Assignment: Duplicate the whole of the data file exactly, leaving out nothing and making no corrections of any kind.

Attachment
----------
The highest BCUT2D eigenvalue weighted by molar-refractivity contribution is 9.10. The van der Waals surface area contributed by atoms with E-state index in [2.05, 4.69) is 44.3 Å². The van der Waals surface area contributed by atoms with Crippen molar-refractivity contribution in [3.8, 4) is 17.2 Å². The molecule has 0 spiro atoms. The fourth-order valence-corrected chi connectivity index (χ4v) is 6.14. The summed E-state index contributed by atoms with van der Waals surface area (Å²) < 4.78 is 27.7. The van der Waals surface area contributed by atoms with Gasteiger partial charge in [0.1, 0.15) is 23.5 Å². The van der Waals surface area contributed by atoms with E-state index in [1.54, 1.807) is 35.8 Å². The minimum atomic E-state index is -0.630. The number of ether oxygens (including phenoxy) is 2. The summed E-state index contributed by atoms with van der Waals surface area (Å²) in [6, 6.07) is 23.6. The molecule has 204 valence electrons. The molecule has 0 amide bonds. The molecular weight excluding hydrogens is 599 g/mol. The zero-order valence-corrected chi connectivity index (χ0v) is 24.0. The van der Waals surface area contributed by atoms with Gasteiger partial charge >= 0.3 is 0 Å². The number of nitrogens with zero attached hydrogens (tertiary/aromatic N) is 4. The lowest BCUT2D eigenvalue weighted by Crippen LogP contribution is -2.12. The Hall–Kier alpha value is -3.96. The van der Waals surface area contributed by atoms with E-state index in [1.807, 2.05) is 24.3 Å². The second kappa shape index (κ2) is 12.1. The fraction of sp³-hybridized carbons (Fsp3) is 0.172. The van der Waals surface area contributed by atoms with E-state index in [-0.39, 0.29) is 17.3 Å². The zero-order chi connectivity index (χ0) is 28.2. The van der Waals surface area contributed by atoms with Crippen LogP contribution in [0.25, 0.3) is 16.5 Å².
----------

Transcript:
The highest BCUT2D eigenvalue weighted by molar-refractivity contribution is 9.10. The van der Waals surface area contributed by atoms with E-state index in [2.05, 4.69) is 44.3 Å². The van der Waals surface area contributed by atoms with Crippen molar-refractivity contribution in [3.8, 4) is 17.2 Å². The molecule has 0 spiro atoms. The fourth-order valence-corrected chi connectivity index (χ4v) is 6.14. The summed E-state index contributed by atoms with van der Waals surface area (Å²) < 4.78 is 27.7. The van der Waals surface area contributed by atoms with Gasteiger partial charge in [0.1, 0.15) is 23.5 Å². The van der Waals surface area contributed by atoms with E-state index in [1.54, 1.807) is 35.8 Å². The minimum atomic E-state index is -0.630. The number of ether oxygens (including phenoxy) is 2. The summed E-state index contributed by atoms with van der Waals surface area (Å²) in [6, 6.07) is 23.6. The molecule has 204 valence electrons. The molecule has 0 amide bonds. The molecular weight excluding hydrogens is 599 g/mol. The zero-order valence-corrected chi connectivity index (χ0v) is 24.0. The van der Waals surface area contributed by atoms with Gasteiger partial charge >= 0.3 is 0 Å². The number of nitrogens with zero attached hydrogens (tertiary/aromatic N) is 4. The lowest BCUT2D eigenvalue weighted by Crippen LogP contribution is -2.12. The Hall–Kier alpha value is -3.96. The van der Waals surface area contributed by atoms with E-state index in [1.807, 2.05) is 24.3 Å². The second kappa shape index (κ2) is 12.1. The fraction of sp³-hybridized carbons (Fsp3) is 0.172. The van der Waals surface area contributed by atoms with E-state index in [-0.39, 0.29) is 17.3 Å². The zero-order chi connectivity index (χ0) is 28.2. The van der Waals surface area contributed by atoms with Crippen LogP contribution in [0.25, 0.3) is 16.5 Å².